September 13, 2007 4:00 AM PDT
Set-top box makers still waiting for customers
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"The biggest strategic misstep by all of these companies is their inability to lease the box and charge for content, or give the box away for free and charge more for content," he said.
Set-top box ownership hovers under 30 percent in the U.S., and the breakdown of numbers tells the story about consumer preferences: cable and satellite service providers are dominating the set-top industry. According to The Yankee Group's Penetration and Usage Survey, 20.6 percent of U.S. respondents own a set-top box from a service provider, like a cable company, while 7 percent own a standalone box. The rest did not own one.
"We're dominated by service providers that subsidize equipment," Martin said. "Users get used to that."
TiVo, which basically owns the 7 percent of standalone box users, and other set-tops linked to a single source of content like Apple TV, are neat, whiz-bang technologies, but there doesn't seem to be a strong demand for them. Cable providers also do something that seems to be more appealing to a wider array of customers: all services are included on one bill and there's only one box. While TiVo's much-lauded user interface and Apple TV's distinct "Apple-ness" are attractive, cable boxes' generally acceptable quality, instant content and convenience have so far won more users.
Whatever happened to MovieBeam and Akimbo?
MovieBeam was unveiled by Walt Disney in 2003 as a VOD service using a technology called datacasting, which took advantage of unused portions of the broadcast spectrum. The box cost $199 and movies could then be rented for $3.99 a piece. But the nature of the broadcasting technology made it difficult to roll out on a nationwide basis. And by 2005 Disney spun it off into a separate company, in which Intel and Cisco Systems poured $50 million of capital. A relaunch was attempted before the company was bought in March by video rental chain Movie Gallery for just $10 million.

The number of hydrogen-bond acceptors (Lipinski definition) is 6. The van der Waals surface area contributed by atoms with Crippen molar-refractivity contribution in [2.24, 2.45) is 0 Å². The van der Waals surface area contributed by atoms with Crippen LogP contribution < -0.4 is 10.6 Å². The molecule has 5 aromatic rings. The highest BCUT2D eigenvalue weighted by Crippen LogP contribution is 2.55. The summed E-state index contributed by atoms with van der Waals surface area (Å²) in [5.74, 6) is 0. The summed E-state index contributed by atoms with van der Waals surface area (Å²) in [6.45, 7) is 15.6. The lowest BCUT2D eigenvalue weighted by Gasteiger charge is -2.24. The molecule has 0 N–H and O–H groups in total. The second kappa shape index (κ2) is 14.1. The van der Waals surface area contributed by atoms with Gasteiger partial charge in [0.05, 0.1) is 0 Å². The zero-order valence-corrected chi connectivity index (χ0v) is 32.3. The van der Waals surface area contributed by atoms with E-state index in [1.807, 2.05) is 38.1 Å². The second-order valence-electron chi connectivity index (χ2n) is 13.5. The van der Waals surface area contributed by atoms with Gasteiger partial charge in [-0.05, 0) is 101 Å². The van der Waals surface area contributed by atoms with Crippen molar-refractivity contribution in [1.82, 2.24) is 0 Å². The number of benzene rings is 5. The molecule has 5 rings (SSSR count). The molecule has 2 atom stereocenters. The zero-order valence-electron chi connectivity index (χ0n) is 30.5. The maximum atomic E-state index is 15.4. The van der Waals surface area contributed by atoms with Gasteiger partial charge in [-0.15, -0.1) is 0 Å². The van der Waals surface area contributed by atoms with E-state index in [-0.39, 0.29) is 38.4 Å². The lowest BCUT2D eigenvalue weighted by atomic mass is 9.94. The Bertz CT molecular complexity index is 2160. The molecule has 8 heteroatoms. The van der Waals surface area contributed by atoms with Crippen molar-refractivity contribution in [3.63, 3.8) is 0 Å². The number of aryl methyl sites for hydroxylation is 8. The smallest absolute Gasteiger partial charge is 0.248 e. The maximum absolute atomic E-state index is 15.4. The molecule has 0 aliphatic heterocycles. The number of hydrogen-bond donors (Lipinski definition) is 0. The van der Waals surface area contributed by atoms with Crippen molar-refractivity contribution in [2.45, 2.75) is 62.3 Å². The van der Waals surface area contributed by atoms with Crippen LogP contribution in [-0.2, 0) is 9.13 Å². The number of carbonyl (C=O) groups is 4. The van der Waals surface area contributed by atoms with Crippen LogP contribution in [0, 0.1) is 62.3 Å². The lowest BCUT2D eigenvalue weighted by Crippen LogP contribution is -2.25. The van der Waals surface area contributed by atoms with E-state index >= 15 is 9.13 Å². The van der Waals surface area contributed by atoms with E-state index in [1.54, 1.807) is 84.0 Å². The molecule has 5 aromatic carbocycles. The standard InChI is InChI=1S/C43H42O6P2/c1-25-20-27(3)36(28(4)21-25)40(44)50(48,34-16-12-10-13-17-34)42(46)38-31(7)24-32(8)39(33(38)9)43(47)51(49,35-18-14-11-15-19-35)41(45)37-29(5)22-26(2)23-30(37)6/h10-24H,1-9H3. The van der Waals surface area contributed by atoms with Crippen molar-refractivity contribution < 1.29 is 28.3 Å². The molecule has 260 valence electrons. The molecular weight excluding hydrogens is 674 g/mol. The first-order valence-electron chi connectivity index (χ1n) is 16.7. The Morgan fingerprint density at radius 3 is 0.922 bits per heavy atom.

Akimbo hasn't fared much better. It arrived on the scene in 2004, offering video-on-demand via a $230 set-top box and a $10 per month subscription fee. Programs and movies were downloaded from the Web, but each box could store only 500 at a time. Two years later, it announced investments from AT&T and Cisco. It's now a vehicle for, ironically, a cable company, used to distribute AT&T's Homezone U-Verse VOD service.
"Clearly, it's a challenging market for companies to break into and find success with it," The Yankee Group's Martin said. For example, "TiVo has had tremendous difficulty maintaining relevance in the market even though they basically invented the DVR market."
Amazon Unbox on TiVo isn't the only competition that VOD boxes have. There's popular DVD mail-delivery services from Netflix and Blockbuster, as well as downloads from Microsoft's Xbox Live service, which is available to any Xbox console owner.
Granted, success in this industry doesn't have to be defined as 50 million boxes sold. Selling 10 million, or at least covering costs, would be an improvement over Vudu's predecessors.
Said Martin, "I think expectations should be realistic until they prove they can buck the trend."
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